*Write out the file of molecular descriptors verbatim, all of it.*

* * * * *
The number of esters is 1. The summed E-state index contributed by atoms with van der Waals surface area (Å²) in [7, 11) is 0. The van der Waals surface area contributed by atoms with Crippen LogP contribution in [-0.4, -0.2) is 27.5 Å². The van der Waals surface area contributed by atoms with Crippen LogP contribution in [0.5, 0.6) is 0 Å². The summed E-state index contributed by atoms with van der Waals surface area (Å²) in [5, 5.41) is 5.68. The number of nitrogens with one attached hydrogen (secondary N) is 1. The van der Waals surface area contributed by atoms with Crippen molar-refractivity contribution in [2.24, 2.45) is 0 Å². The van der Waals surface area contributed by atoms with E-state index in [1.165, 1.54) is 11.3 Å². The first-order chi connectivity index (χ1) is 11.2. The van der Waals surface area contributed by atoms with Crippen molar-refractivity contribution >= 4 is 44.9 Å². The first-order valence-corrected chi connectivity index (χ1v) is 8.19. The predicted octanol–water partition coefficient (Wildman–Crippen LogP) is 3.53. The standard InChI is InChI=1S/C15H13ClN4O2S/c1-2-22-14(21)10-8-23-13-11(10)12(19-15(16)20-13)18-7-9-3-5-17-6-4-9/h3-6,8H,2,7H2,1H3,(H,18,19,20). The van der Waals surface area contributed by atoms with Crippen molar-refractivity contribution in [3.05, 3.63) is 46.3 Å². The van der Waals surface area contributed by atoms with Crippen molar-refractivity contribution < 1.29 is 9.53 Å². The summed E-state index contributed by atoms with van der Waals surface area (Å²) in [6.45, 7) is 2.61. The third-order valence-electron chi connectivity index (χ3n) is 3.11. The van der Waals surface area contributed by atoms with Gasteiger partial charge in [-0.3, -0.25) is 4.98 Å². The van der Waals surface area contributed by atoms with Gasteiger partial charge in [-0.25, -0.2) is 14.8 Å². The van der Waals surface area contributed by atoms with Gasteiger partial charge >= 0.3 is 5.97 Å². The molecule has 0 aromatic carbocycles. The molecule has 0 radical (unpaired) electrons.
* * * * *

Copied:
The number of esters is 1. The summed E-state index contributed by atoms with van der Waals surface area (Å²) in [7, 11) is 0. The van der Waals surface area contributed by atoms with Crippen LogP contribution in [-0.4, -0.2) is 27.5 Å². The van der Waals surface area contributed by atoms with Crippen LogP contribution in [0.5, 0.6) is 0 Å². The summed E-state index contributed by atoms with van der Waals surface area (Å²) in [5, 5.41) is 5.68. The number of nitrogens with one attached hydrogen (secondary N) is 1. The van der Waals surface area contributed by atoms with Crippen molar-refractivity contribution in [2.24, 2.45) is 0 Å². The van der Waals surface area contributed by atoms with E-state index in [1.165, 1.54) is 11.3 Å². The first-order chi connectivity index (χ1) is 11.2. The van der Waals surface area contributed by atoms with Crippen molar-refractivity contribution >= 4 is 44.9 Å². The first-order valence-corrected chi connectivity index (χ1v) is 8.19. The predicted octanol–water partition coefficient (Wildman–Crippen LogP) is 3.53. The standard InChI is InChI=1S/C15H13ClN4O2S/c1-2-22-14(21)10-8-23-13-11(10)12(19-15(16)20-13)18-7-9-3-5-17-6-4-9/h3-6,8H,2,7H2,1H3,(H,18,19,20). The van der Waals surface area contributed by atoms with Crippen molar-refractivity contribution in [3.05, 3.63) is 46.3 Å². The van der Waals surface area contributed by atoms with Crippen molar-refractivity contribution < 1.29 is 9.53 Å². The summed E-state index contributed by atoms with van der Waals surface area (Å²) in [6.45, 7) is 2.61. The third-order valence-electron chi connectivity index (χ3n) is 3.11. The van der Waals surface area contributed by atoms with Gasteiger partial charge in [-0.3, -0.25) is 4.98 Å². The van der Waals surface area contributed by atoms with Gasteiger partial charge in [-0.25, -0.2) is 14.8 Å². The van der Waals surface area contributed by atoms with Gasteiger partial charge >= 0.3 is 5.97 Å². The molecule has 0 aromatic carbocycles. The molecule has 0 radical (unpaired) electrons.